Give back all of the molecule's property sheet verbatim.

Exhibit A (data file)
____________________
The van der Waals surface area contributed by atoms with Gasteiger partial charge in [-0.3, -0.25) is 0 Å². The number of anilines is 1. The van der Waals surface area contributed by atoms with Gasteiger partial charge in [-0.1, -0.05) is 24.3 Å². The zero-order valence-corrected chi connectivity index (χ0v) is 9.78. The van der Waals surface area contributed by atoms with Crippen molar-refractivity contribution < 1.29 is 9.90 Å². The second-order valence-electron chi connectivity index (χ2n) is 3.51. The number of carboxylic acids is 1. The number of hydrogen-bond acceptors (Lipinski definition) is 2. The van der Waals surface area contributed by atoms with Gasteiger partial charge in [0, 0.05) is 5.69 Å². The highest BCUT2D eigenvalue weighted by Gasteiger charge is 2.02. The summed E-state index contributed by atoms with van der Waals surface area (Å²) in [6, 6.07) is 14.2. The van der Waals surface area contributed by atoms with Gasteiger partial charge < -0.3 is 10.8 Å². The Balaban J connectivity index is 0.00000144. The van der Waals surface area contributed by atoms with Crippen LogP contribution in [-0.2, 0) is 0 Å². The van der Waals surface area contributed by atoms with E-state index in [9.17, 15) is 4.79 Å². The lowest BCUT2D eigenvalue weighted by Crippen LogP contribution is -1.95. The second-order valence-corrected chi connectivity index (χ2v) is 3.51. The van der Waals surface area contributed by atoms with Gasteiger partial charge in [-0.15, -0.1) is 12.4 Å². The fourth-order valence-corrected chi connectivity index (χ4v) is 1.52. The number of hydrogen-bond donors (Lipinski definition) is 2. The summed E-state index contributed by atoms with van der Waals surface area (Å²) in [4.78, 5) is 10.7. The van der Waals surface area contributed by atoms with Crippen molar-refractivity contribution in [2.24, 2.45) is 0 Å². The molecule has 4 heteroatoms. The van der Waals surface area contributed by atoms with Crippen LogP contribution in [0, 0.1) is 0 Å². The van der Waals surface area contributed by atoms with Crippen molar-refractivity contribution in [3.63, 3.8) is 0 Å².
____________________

The van der Waals surface area contributed by atoms with Gasteiger partial charge in [-0.3, -0.25) is 0 Å². The number of anilines is 1. The van der Waals surface area contributed by atoms with Gasteiger partial charge in [-0.1, -0.05) is 24.3 Å². The zero-order valence-corrected chi connectivity index (χ0v) is 9.78. The van der Waals surface area contributed by atoms with Crippen molar-refractivity contribution < 1.29 is 9.90 Å². The second-order valence-electron chi connectivity index (χ2n) is 3.51. The number of carboxylic acids is 1. The number of hydrogen-bond acceptors (Lipinski definition) is 2. The van der Waals surface area contributed by atoms with Gasteiger partial charge in [0, 0.05) is 5.69 Å². The highest BCUT2D eigenvalue weighted by Gasteiger charge is 2.02. The summed E-state index contributed by atoms with van der Waals surface area (Å²) in [6, 6.07) is 14.2. The van der Waals surface area contributed by atoms with Gasteiger partial charge < -0.3 is 10.8 Å². The Balaban J connectivity index is 0.00000144. The van der Waals surface area contributed by atoms with Crippen LogP contribution in [-0.2, 0) is 0 Å². The van der Waals surface area contributed by atoms with E-state index in [9.17, 15) is 4.79 Å². The lowest BCUT2D eigenvalue weighted by Crippen LogP contribution is -1.95. The second-order valence-corrected chi connectivity index (χ2v) is 3.51. The van der Waals surface area contributed by atoms with Gasteiger partial charge in [-0.15, -0.1) is 12.4 Å². The fourth-order valence-corrected chi connectivity index (χ4v) is 1.52. The number of hydrogen-bond donors (Lipinski definition) is 2. The summed E-state index contributed by atoms with van der Waals surface area (Å²) in [4.78, 5) is 10.7. The van der Waals surface area contributed by atoms with Crippen molar-refractivity contribution in [2.24, 2.45) is 0 Å². The molecule has 4 heteroatoms. The van der Waals surface area contributed by atoms with Crippen LogP contribution in [0, 0.1) is 0 Å². The van der Waals surface area contributed by atoms with Crippen molar-refractivity contribution in [3.63, 3.8) is 0 Å².